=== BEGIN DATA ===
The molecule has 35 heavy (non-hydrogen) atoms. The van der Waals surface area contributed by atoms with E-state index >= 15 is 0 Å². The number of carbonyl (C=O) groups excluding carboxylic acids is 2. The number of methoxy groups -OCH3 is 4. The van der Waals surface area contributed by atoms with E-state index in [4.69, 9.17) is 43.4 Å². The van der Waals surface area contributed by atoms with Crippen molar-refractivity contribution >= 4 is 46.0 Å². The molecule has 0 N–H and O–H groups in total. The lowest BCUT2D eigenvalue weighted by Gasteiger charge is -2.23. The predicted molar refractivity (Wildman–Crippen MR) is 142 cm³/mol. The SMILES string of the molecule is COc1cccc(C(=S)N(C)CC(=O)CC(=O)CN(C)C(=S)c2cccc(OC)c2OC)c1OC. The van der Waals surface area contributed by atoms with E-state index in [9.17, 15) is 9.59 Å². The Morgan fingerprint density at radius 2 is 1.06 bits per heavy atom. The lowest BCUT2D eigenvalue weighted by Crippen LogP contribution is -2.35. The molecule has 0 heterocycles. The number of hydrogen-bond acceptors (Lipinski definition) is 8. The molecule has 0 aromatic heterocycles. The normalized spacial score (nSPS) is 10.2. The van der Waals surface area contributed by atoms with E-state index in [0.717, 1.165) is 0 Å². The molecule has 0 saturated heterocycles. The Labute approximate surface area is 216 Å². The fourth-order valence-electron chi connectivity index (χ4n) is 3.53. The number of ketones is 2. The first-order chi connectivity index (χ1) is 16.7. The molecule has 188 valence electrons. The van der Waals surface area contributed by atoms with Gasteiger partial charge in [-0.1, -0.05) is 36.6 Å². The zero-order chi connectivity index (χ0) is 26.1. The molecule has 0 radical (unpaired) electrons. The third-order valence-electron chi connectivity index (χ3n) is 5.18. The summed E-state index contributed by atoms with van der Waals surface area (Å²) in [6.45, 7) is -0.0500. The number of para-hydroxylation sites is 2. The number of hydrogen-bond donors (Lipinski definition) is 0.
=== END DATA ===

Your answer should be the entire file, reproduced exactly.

The molecule has 35 heavy (non-hydrogen) atoms. The van der Waals surface area contributed by atoms with E-state index >= 15 is 0 Å². The number of carbonyl (C=O) groups excluding carboxylic acids is 2. The number of methoxy groups -OCH3 is 4. The van der Waals surface area contributed by atoms with E-state index in [4.69, 9.17) is 43.4 Å². The van der Waals surface area contributed by atoms with Crippen molar-refractivity contribution >= 4 is 46.0 Å². The molecule has 0 N–H and O–H groups in total. The lowest BCUT2D eigenvalue weighted by Gasteiger charge is -2.23. The predicted molar refractivity (Wildman–Crippen MR) is 142 cm³/mol. The SMILES string of the molecule is COc1cccc(C(=S)N(C)CC(=O)CC(=O)CN(C)C(=S)c2cccc(OC)c2OC)c1OC. The van der Waals surface area contributed by atoms with E-state index in [9.17, 15) is 9.59 Å². The Morgan fingerprint density at radius 2 is 1.06 bits per heavy atom. The lowest BCUT2D eigenvalue weighted by Crippen LogP contribution is -2.35. The molecule has 0 heterocycles. The number of hydrogen-bond acceptors (Lipinski definition) is 8. The molecule has 0 aromatic heterocycles. The normalized spacial score (nSPS) is 10.2. The van der Waals surface area contributed by atoms with E-state index in [0.717, 1.165) is 0 Å². The molecule has 0 saturated heterocycles. The Labute approximate surface area is 216 Å². The fourth-order valence-electron chi connectivity index (χ4n) is 3.53. The number of ketones is 2. The first-order chi connectivity index (χ1) is 16.7. The molecule has 188 valence electrons. The van der Waals surface area contributed by atoms with Gasteiger partial charge in [-0.1, -0.05) is 36.6 Å². The zero-order chi connectivity index (χ0) is 26.1. The molecule has 0 radical (unpaired) electrons. The third-order valence-electron chi connectivity index (χ3n) is 5.18. The summed E-state index contributed by atoms with van der Waals surface area (Å²) in [6.45, 7) is -0.0500. The number of para-hydroxylation sites is 2. The number of hydrogen-bond donors (Lipinski definition) is 0.